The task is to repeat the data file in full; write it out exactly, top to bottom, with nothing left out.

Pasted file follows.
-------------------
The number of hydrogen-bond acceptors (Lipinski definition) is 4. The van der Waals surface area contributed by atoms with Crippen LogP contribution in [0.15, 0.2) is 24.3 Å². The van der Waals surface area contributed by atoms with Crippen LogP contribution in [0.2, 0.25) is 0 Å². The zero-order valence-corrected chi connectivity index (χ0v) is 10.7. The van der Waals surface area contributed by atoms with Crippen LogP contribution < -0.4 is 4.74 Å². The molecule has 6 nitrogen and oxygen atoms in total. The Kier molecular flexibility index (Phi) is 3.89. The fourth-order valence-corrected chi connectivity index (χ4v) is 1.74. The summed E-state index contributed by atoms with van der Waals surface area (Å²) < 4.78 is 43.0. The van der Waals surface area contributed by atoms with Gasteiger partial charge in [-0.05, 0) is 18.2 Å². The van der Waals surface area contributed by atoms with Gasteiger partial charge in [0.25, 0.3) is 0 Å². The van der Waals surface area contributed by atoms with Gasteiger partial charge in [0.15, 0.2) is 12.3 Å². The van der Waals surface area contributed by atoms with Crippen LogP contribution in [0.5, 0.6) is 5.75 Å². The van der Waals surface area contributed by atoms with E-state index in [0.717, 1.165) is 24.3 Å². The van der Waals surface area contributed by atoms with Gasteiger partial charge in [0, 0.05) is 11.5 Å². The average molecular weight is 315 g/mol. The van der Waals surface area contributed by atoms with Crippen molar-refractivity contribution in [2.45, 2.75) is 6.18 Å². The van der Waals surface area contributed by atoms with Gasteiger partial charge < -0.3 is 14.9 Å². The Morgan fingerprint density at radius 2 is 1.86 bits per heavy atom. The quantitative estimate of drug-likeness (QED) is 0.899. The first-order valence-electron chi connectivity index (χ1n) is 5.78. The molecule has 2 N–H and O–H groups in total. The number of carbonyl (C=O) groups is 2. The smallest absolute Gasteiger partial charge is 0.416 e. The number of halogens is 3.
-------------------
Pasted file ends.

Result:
The number of hydrogen-bond acceptors (Lipinski definition) is 4. The van der Waals surface area contributed by atoms with Crippen LogP contribution in [0.15, 0.2) is 24.3 Å². The van der Waals surface area contributed by atoms with Crippen LogP contribution in [0.2, 0.25) is 0 Å². The zero-order valence-corrected chi connectivity index (χ0v) is 10.7. The van der Waals surface area contributed by atoms with Crippen LogP contribution < -0.4 is 4.74 Å². The molecule has 6 nitrogen and oxygen atoms in total. The Kier molecular flexibility index (Phi) is 3.89. The fourth-order valence-corrected chi connectivity index (χ4v) is 1.74. The summed E-state index contributed by atoms with van der Waals surface area (Å²) < 4.78 is 43.0. The van der Waals surface area contributed by atoms with Gasteiger partial charge in [-0.05, 0) is 18.2 Å². The van der Waals surface area contributed by atoms with Gasteiger partial charge in [0.25, 0.3) is 0 Å². The van der Waals surface area contributed by atoms with Gasteiger partial charge in [0.15, 0.2) is 12.3 Å². The van der Waals surface area contributed by atoms with Crippen LogP contribution in [0.5, 0.6) is 5.75 Å². The van der Waals surface area contributed by atoms with E-state index in [0.717, 1.165) is 24.3 Å². The van der Waals surface area contributed by atoms with Gasteiger partial charge in [0, 0.05) is 11.5 Å². The average molecular weight is 315 g/mol. The van der Waals surface area contributed by atoms with Crippen molar-refractivity contribution in [2.45, 2.75) is 6.18 Å². The van der Waals surface area contributed by atoms with Gasteiger partial charge < -0.3 is 14.9 Å². The Morgan fingerprint density at radius 2 is 1.86 bits per heavy atom. The quantitative estimate of drug-likeness (QED) is 0.899. The first-order valence-electron chi connectivity index (χ1n) is 5.78. The molecule has 2 N–H and O–H groups in total. The number of carbonyl (C=O) groups is 2. The smallest absolute Gasteiger partial charge is 0.416 e. The number of halogens is 3.